Dr Monica O’Connor has worked on gender-based violence for over thirty years, as a practitioner, policy analyst and researcher. She has acted as a principal researcher on key projects that have investigated the nature and impacts of male violence.  She is the author and co-author of numerous publications on violence against women, including a major study of the sex trade in Ireland (Kelleher Associates, O’Connor, and Pillinger, 2009). In 2010, she received a three-year Government of Ireland Scholarship from the Irish Research Council to undertake doctoral research examining the issues of choice, consent, agency and harm in the lives of prostituted and trafficked women in Ireland. Dr O’Connor has worked closely with non-governmental and statutory services in developing ethical guidelines surrounding the participation of service users in research. She has conducted over fifty in-depth interviews and numerous focus groups with women who have been subjected to domestic and sexual violence and with women affected by prostitution and trafficking. She is currently a senior adviser to SERP and a Research Fellow at the WiSE Centre for Economic Justice, Glasgow Caledonian University.  In 2019, Dr O’Connor published her first book on the global commercial sex trade: The Sex Economy.

Ruth Breslin has over twenty years of research experience in both NGO and academic settings.  She has an MSc in Social Research Methods (Social Policy) from the London School of Economics and Political Science.  The focus of Ruth’s work has been efforts to tackle and prevent violence against women and girls, and she has developed particular expertise in research and policy development on the interrelated issues of prostitution and trafficking for the purposes of sexual exploitation.  Ruth is regularly called upon to input into the development of evidence-based policy, legislation and practice in this regard.  Ruth was the Research Manager for Eaves on the first ever national study on women exiting prostitution in the UK – Exiting Prostitution: A Study in Female Desistance.  Ruth also designed, led and co-authored the study Capital Exploits: A Study of Prostitution and Trafficking in London, commissioned by the Mayor of London as part of his strategy to end violence against women and girls in the city.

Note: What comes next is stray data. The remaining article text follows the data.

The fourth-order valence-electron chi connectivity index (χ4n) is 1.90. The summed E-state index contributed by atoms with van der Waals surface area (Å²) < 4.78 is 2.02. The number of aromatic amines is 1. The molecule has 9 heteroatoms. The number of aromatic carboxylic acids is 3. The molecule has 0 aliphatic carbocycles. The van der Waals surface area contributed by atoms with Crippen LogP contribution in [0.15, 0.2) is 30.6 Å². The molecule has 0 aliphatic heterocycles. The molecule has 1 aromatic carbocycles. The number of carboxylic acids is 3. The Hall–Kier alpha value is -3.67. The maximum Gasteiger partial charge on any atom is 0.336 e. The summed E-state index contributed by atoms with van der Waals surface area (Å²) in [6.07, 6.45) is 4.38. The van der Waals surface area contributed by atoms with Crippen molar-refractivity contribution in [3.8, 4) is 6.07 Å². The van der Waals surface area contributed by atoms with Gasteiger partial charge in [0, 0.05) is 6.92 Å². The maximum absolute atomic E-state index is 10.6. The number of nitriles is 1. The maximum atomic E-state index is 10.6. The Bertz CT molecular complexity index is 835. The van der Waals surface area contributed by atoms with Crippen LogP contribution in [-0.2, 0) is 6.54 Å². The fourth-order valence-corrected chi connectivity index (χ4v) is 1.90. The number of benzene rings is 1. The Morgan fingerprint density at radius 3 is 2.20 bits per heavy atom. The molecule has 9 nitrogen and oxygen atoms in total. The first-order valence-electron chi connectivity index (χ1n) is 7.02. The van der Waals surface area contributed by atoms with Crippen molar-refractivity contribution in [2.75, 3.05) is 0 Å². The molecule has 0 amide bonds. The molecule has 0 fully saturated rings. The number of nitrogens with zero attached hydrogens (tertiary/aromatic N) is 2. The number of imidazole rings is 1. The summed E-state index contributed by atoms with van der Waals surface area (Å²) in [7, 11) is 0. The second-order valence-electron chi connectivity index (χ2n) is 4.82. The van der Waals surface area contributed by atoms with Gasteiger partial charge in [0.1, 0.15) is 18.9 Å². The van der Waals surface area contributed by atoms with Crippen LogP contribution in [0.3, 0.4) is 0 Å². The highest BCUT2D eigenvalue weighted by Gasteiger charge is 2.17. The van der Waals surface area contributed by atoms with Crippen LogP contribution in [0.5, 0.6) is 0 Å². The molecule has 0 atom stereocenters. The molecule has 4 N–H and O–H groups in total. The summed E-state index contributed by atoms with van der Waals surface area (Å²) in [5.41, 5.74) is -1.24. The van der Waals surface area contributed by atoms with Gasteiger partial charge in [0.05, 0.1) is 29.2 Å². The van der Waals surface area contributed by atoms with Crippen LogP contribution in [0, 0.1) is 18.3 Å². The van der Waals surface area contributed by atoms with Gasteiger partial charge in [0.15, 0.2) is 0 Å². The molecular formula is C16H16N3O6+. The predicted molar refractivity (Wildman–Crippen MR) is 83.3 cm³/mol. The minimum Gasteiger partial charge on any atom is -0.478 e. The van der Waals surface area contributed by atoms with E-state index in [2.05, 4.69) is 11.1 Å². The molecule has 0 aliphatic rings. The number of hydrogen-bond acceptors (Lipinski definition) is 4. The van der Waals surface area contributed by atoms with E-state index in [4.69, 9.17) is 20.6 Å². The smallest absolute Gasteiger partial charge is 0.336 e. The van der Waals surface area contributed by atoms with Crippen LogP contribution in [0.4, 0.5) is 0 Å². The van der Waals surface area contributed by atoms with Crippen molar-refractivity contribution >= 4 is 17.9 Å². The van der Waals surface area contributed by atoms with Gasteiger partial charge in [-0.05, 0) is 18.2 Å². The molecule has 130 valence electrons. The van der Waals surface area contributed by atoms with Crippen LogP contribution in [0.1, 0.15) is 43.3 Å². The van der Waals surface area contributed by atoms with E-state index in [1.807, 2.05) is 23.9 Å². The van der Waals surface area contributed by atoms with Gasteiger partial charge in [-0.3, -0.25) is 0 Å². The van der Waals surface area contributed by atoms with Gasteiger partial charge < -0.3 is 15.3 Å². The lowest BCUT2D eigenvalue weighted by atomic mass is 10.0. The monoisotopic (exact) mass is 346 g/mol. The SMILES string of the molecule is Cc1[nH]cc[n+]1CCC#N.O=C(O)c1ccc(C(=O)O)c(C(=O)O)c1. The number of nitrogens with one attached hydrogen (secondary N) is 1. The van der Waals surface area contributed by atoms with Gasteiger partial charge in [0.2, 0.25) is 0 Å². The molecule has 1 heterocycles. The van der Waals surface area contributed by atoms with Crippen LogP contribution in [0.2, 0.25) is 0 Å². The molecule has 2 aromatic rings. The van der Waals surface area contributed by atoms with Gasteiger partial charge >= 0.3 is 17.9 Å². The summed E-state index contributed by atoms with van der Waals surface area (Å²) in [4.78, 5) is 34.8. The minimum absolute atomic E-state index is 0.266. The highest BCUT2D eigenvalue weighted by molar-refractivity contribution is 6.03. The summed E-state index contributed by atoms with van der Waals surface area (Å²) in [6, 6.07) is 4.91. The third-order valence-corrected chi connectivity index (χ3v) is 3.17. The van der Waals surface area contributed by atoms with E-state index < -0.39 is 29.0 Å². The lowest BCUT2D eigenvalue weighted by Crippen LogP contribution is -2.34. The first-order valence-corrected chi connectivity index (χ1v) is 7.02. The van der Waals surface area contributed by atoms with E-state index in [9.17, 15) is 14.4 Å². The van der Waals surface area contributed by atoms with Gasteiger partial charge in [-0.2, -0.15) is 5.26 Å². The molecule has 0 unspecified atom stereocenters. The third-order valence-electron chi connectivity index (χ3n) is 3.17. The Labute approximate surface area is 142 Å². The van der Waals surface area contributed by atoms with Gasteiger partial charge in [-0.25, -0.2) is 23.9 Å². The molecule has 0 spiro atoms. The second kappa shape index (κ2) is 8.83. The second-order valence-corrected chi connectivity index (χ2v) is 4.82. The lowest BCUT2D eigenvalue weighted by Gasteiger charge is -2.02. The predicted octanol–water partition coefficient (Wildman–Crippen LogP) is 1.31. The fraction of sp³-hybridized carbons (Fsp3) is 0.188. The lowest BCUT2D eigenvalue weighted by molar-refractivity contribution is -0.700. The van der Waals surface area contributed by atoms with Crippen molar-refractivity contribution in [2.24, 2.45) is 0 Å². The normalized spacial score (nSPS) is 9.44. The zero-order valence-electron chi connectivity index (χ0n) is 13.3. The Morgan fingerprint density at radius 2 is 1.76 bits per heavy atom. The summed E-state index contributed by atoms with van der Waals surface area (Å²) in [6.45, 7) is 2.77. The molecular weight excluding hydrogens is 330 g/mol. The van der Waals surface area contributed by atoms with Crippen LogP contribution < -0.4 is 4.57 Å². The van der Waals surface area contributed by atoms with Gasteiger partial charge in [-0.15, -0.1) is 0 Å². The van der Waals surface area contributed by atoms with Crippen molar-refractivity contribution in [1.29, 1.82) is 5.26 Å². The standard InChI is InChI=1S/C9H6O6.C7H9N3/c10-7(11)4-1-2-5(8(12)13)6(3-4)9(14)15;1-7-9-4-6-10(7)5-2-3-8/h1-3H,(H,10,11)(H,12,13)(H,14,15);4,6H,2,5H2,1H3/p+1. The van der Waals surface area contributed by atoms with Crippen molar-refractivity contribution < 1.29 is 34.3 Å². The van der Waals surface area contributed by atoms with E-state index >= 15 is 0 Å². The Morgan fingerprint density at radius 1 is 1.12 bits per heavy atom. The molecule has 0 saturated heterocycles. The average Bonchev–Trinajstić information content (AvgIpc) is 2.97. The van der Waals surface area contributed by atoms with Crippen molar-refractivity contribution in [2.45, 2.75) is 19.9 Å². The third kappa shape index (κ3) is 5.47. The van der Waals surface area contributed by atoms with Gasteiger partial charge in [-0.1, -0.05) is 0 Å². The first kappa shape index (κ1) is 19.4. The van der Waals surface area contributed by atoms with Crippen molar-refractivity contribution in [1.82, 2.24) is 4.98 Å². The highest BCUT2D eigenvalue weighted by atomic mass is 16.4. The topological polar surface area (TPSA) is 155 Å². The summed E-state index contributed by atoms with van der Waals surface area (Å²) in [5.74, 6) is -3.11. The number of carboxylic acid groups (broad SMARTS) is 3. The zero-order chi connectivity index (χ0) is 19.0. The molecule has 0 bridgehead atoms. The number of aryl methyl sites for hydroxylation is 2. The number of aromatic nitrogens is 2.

Ruth joined SERP in 2018 and is the lead author of SERP’s studies on the health impacts of prostitution, the impacts of the Covid-19 pandemic on Ireland’s sex trade and gender equality and sexual consent in the context of commercial sexual exploitation.  Ruth is co-author (with Dr Monica O’Connor) of SERP’s comprehensive study on the commercial sex trade in Ireland with regard to the application of current prostitution legislation.  Ruth’s work with SERP strives to bridge the gap between academia and frontline practice in generating new knowledge, insights and solutions on issues of commercial sexual exploitation in Ireland and beyond.

Dr Mary Canning has experience of working directly with vulnerable women and communities through her volunteer work with Women’s Aid, Dublin Simon and a housing charity offering sheltered accommodation to older people. In June 2020, Mary obtained First Class Honours in the Higher Diploma in Social Policy, Social Sciences at UCD and from there joined the SERP team as a researcher. In this role, she has acted as lead researcher on a project that explores the sexual exploitation of children and young people in Ireland (forthcoming, 2023). She is also engaged in a collaborative research study that examines the pathways women take to exit prostitution and rebuild their lives. Previously, Mary held positions as Associate Professor in Accounting at Dublin City University and at University College Dublin where she has accumulated over twenty years’ research and teaching experience in the area of ethics and the regulation of the accounting profession. This research has been published in top-ranked international peer-reviewed accounting journals.